Anything in red on the map below can be "clicked" on for a summary report and related photographs.
For our first spring snow season on the tour, we wanted to try and climb most of the higher Cascade volcanoes, i.e. Mount Rainier, Mount Adams, Mount Baker and Mount Hood. Since we had very little experience with glacier travel, we thought it would be preferable to climb easier mountains before tackling Rainier or Baker. We had been on glaciers before in Ecuador but those were not nearly as heavily crevassed as the typical Cascades glacier. Besides, after spending about a month doing very little else than walking on the beach or the occasional yoga session, we felt really out of shape. We really needed a tune up before even considering something like Liberty Ridge for example.
For our first climb in the area, we selected Monitor Ridge on Mount St Helens, because it can be skied as an easy day trip and does not require any glacier travel.
Our next objective had been to climb Mount Adams, but we delayed that attempt as the access road was still blocked by snow a good 6 miles from the summer trailhead. Instead, we headed to Leavenworth and climbed the easy Colchuck glacier route on Colchuck Peak.
Now ready to get some experience on glaciers, we thought we would attempt Mount Daniel, a 7,960 ft peak not far from Colchuck Peak. Access to Mount Daniel is from the south, through the charming town of Roslyn, which was featured as Cicely, AK in the TV show "Northern Exposure". The approach to Mount Daniel turned out extremely long again because of snow closure of the access road.
After a failed attempt on Mount Daniel, we drove back to Oregon to climb Mount Hood. We climbed it first by the easy South Side (Hogback) route that involves very little glacier travel and is pretty straightforward. Even though it is not a particularly pleasant route (because it follows a ski area for the first 2,500 ft), it is a good conditioning climb that can be done in a day from your car (about 5,400 ft vertical). After the South Side route, we attempted Hood again, this time via a route that promised to be much more interesting: the Sunshine route on Mount Hood north side. We turned back on that climb because of very warm temperatures and what we thought were dangerous snow conditions.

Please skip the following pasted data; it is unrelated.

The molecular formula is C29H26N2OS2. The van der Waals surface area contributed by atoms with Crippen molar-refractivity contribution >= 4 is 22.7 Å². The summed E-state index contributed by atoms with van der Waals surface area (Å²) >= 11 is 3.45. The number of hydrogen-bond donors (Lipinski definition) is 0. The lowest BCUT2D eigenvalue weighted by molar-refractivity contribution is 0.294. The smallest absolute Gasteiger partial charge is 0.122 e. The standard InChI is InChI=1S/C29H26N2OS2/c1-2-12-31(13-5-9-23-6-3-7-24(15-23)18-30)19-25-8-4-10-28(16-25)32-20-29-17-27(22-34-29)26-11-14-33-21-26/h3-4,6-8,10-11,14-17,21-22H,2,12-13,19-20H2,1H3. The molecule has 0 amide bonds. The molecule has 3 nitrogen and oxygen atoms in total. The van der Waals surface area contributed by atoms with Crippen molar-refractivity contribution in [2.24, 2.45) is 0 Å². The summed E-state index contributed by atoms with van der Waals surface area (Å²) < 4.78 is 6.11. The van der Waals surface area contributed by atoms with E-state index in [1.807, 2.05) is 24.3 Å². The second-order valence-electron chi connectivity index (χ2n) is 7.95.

For our next outing, we wanted to ski the South Spur of Mount Adams, but turned back a few hundred vertical feet from the top in a total whiteout.
We then felt ready for bigger challenges and drove to Mount Rainier National Park. The route we really wanted to climb was Liberty Ridge. This classic route follows 50° slopes up an exposed ridge to Liberty Cap. Because the descent is usually made on the other side of the mountain via an easy non technical route (the Emmons Glacier route), climbing Liberty ridge means that you have to carry all your overnight equipment up and over a 14,000 ft mountain (unless you feel strong enough to attempt the whole thing in a day... few do). Not having been on The Mountain (as the locals call it) before, we chose to climb the Emmons Glacier first to get oriented. After that climb and a couple of days rest, we went back up and climbed Liberty Ridge in two days.
A few days later, we concluded our volcano slogging phase by climbing the North Ridge of Mount Baker. After that, we really had enough and decided it was time to have fun on the rock again.
Cascades Snow & Ice Climbs
|The Columbia River near The Dalles, WA.|
|Some lucky people's view (Columbia River at White Salmon, near Hood River).|
|Yo gotta do yoga!|
|Roslyn, WA, a.k.a. Cicely, AK in TV circles.|
|Some may recognize the "Northern Exposure" radio station.|
|And one for the "Only in America" series....|
|The North entrance to Mt. Rainier National Park.|
|Free camping near Mt. Rainier, on a foggy day.|
|The pier in Fairhaven, WA (by Bellingham).|
|Aaah, the view ain't bad on this parking lot, right dear?|